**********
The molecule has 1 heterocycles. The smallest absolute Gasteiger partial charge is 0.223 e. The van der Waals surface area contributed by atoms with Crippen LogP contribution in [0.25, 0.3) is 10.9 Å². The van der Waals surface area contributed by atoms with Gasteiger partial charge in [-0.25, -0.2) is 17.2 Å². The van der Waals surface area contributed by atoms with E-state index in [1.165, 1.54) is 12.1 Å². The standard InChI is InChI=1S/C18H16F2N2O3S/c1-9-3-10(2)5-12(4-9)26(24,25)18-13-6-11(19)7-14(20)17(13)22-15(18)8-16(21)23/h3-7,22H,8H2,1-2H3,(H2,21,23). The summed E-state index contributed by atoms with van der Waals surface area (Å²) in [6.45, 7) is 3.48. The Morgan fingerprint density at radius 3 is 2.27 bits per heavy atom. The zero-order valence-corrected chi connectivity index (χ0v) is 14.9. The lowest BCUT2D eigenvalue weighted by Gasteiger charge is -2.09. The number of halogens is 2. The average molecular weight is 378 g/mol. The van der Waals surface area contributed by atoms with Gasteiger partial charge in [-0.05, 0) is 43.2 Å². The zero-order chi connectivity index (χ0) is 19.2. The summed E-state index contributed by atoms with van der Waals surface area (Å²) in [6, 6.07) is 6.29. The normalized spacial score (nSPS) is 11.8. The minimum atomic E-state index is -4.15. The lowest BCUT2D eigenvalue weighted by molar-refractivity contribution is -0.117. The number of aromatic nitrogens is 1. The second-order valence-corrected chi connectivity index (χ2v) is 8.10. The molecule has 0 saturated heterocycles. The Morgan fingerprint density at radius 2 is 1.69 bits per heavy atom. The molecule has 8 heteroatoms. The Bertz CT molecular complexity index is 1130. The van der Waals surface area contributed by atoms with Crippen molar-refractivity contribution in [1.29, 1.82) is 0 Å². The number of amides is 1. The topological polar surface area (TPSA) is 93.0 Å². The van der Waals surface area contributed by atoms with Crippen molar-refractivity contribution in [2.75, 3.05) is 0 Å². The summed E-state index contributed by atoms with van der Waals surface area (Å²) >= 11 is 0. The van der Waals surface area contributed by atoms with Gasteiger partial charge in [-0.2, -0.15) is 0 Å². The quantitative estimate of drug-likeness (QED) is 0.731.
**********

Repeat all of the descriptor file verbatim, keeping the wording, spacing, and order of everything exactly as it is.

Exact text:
The molecule has 1 heterocycles. The smallest absolute Gasteiger partial charge is 0.223 e. The van der Waals surface area contributed by atoms with Crippen LogP contribution in [0.25, 0.3) is 10.9 Å². The van der Waals surface area contributed by atoms with Gasteiger partial charge in [-0.25, -0.2) is 17.2 Å². The van der Waals surface area contributed by atoms with E-state index in [1.165, 1.54) is 12.1 Å². The standard InChI is InChI=1S/C18H16F2N2O3S/c1-9-3-10(2)5-12(4-9)26(24,25)18-13-6-11(19)7-14(20)17(13)22-15(18)8-16(21)23/h3-7,22H,8H2,1-2H3,(H2,21,23). The summed E-state index contributed by atoms with van der Waals surface area (Å²) in [6.45, 7) is 3.48. The Morgan fingerprint density at radius 3 is 2.27 bits per heavy atom. The zero-order valence-corrected chi connectivity index (χ0v) is 14.9. The lowest BCUT2D eigenvalue weighted by Gasteiger charge is -2.09. The number of halogens is 2. The average molecular weight is 378 g/mol. The van der Waals surface area contributed by atoms with Gasteiger partial charge in [-0.05, 0) is 43.2 Å². The zero-order chi connectivity index (χ0) is 19.2. The summed E-state index contributed by atoms with van der Waals surface area (Å²) in [6, 6.07) is 6.29. The normalized spacial score (nSPS) is 11.8. The minimum atomic E-state index is -4.15. The lowest BCUT2D eigenvalue weighted by molar-refractivity contribution is -0.117. The number of aromatic nitrogens is 1. The second-order valence-corrected chi connectivity index (χ2v) is 8.10. The molecule has 0 saturated heterocycles. The Morgan fingerprint density at radius 2 is 1.69 bits per heavy atom. The molecule has 8 heteroatoms. The Bertz CT molecular complexity index is 1130. The van der Waals surface area contributed by atoms with Crippen molar-refractivity contribution in [1.29, 1.82) is 0 Å². The number of amides is 1. The topological polar surface area (TPSA) is 93.0 Å². The van der Waals surface area contributed by atoms with Crippen molar-refractivity contribution in [2.75, 3.05) is 0 Å². The summed E-state index contributed by atoms with van der Waals surface area (Å²) >= 11 is 0. The van der Waals surface area contributed by atoms with Gasteiger partial charge in [-0.2, -0.15) is 0 Å². The quantitative estimate of drug-likeness (QED) is 0.731.